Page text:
elements of learumr. Hi. j
oueridan f.innft it I.. ..i ... . ..
ed it ner duty to inform Ui teacher that I
I-j " . V1 10 ,ern hkeolher boys.
" ar" w" P"ctd by bis
,7. . lo D,J " f"0" dunce," .n"d Tr,
rJ?A" W.M l"! bj hi- teacher
1" r." . ";0 ' one. Ch.ttertoa
h hi er,
ia UllL IIIH im V II I U
x cacucrs are
apt to become immi!.ni
Over dull anl.l.. .... J . i.. . J .
.1 . .V iu prcaictor them
w.ey wi never come to anything.
-vaucn .or propueeies ousht ta di.
courge no .cholar who trie, ta J -.!l
A . . . .
wnain r.ainturgli proiessor
Jnnecd upon a student this severe oplu
n : Dunce you are, and dunce you
U ever remain." That student was Sir
A NEtV WAY TO Makp
-- w. a-
Jir. Millivan Hutchinson, of Ttrl-ti v-
.wriTvu leuera patent last May or a
new and novel invention for making pro
ductiye fruit trees iu a single year from
fruit bearing limbs. Limbs that r. k
spared from trees that bear desirable fruit
which bear right alonir. ust u. ilmi.o-l. .l.
had not been severed from thp r..r
stock, and in a short time become fine
thrilty trees, retaining ihe habits of the
trees from which they were taken. Thi,
is what Mr. Hutchinson claims bis invci -tion
will do. From the imperfect descrip
tion we havo bad of the process, it i. im
possible to give a very'clear idea of bow
the thing is done. Into the limb however
which is intended for the future. irM
small roots are grafted ju.t above where
we urao ia severed. Jielow these roots
the branch is girded. About and below
the roots is placed a box filled with .arft.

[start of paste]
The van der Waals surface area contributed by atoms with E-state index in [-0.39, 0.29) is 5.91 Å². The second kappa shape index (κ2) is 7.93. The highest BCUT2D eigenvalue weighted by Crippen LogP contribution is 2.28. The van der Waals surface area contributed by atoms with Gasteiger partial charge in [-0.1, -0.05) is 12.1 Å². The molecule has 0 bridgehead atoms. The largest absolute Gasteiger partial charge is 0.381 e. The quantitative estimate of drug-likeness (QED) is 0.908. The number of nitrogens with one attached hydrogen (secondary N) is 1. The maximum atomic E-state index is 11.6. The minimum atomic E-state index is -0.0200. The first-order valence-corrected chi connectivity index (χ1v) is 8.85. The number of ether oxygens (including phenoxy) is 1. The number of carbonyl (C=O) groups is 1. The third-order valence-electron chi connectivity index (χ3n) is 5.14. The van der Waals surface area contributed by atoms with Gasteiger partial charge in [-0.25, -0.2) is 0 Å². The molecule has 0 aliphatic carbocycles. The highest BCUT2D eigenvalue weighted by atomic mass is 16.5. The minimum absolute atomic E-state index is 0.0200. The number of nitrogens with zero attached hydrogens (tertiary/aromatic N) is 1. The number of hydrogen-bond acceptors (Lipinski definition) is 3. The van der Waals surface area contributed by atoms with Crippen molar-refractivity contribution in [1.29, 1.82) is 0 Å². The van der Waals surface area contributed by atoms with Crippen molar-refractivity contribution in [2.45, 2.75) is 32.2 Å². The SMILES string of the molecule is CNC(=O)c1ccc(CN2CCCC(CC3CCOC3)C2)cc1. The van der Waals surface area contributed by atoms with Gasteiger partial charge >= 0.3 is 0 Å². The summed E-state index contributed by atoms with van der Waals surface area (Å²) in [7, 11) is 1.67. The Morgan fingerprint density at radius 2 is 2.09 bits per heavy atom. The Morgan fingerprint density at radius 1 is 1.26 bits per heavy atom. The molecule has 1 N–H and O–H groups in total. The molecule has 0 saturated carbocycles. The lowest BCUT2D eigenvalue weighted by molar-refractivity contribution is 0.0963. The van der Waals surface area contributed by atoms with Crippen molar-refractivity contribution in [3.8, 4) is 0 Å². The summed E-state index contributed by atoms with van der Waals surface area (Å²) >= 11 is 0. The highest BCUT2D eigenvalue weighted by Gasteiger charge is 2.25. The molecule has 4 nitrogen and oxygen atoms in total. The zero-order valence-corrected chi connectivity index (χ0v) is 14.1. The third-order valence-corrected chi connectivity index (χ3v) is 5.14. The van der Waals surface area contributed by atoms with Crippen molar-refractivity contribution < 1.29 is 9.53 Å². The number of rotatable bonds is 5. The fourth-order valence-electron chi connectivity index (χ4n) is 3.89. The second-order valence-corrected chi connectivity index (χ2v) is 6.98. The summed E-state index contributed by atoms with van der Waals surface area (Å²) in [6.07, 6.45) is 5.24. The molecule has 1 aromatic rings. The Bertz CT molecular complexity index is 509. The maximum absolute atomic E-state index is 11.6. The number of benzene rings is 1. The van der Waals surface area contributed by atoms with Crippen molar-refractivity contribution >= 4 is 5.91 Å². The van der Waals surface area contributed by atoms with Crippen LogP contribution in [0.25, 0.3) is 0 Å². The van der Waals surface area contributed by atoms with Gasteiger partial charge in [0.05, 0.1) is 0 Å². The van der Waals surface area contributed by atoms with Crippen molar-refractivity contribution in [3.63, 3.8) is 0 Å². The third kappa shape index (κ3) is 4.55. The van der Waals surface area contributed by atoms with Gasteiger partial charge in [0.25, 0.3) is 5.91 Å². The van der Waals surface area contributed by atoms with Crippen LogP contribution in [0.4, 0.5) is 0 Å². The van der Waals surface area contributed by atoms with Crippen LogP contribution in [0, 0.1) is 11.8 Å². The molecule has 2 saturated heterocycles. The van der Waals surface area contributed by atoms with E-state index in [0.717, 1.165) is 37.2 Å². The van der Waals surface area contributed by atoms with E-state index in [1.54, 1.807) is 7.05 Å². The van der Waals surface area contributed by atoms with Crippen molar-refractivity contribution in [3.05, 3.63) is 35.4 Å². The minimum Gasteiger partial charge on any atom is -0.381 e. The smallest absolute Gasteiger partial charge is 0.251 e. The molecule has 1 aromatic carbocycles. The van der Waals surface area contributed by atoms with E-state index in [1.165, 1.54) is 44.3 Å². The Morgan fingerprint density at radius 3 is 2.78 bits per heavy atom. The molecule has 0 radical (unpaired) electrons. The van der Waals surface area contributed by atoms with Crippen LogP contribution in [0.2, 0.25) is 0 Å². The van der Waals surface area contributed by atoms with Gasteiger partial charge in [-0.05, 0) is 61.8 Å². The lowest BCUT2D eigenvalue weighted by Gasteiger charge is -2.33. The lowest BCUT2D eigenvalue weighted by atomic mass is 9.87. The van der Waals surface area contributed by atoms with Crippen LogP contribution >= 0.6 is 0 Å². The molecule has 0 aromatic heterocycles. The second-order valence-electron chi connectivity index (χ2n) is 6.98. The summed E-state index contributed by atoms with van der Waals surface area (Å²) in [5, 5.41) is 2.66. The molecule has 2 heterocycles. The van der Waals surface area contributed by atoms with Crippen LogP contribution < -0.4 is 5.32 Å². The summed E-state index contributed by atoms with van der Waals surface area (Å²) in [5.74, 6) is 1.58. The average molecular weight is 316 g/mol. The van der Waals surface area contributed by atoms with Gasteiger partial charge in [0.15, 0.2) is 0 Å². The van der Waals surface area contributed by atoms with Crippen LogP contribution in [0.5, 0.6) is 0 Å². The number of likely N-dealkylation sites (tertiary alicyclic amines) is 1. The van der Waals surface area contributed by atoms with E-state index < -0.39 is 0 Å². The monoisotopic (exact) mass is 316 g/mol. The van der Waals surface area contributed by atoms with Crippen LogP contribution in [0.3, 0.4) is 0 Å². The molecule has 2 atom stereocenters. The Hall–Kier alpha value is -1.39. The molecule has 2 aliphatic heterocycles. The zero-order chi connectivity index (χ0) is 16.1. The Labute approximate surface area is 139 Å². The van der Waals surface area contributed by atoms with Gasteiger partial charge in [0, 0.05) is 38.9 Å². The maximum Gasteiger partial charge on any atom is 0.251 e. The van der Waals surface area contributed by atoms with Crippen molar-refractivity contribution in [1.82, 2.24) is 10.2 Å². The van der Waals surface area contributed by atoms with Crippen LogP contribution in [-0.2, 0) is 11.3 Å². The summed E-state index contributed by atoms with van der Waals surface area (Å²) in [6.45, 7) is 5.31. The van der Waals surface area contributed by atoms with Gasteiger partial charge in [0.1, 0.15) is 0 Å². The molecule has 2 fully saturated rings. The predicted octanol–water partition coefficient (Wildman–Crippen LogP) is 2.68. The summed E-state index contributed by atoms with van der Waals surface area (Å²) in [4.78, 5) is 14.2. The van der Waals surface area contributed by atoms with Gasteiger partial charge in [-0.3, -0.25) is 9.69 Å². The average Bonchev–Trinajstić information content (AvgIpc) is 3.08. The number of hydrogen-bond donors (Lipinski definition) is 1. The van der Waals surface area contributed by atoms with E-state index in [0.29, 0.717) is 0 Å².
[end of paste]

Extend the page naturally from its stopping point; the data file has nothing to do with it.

This operation is performed in the spring.
During the summer the roots grow aJd
life is thus established between them and
the limb above. In the autumn the limb
is severed at the place where it wa. gird
ed, and set in the ground in the same
way any young tree would be. The ne.t
year, according to Mr. Hutchinsou'i .uto
ment, this new tree will bear fmit just as
if it had not been cnt from the parent tree.
To what extent this operation may be
carried, and how successful it may prove,
remains to be setu. We have no doubt
Mr. Hutchinson has demonstrated that
the nw trees will produce fruit at onee,
but we suppose sufficient time has not
elapsed since the experiments to deter
mine what effect early bearing mav have
upon their future growth. That a young
cn oe.ir iron to any extent and at
the same time put on a vigorous and tbrif-
lv trrnwlli i A ...
'j b'w"" " in accoruance wiin oar
oWrr.tku. And we suspect that Mr.
Uutchiusou will fail to produre very
healthy trees from the application of hi.
new di.covery. We .ball expect in a few
years to bear that they have becomu so
feeble that ibey will cease both to pro
duce fruit and to grow. If it shall prove
oiberw ise, tbe discovery is an important
Experiments to a considerable extent
have been made in Rri.tol and New
Hampton, and we hear that farmers iu
various part, of ibe Stte are bu ing farm
and town rights with the inteution of
testing the practicability of producing
early bearing fruit trees. If .nccessful,
a complete revolution in onr manner ot
obtaining applt trees will be the result.
Instead of buying trees from tbe nursery
which require from ten to twenty yi are
to come into bearing condition, the limbs
from our eld trees will be converted into
new ones that will give us fruit at once.
While wo have, no great expectations ia
regard to this new process, we have
thought it of sufficient importance to call
the attention of our readers to it, who can
for theraselv. make' snch inquiries and
investigating a the subject would seem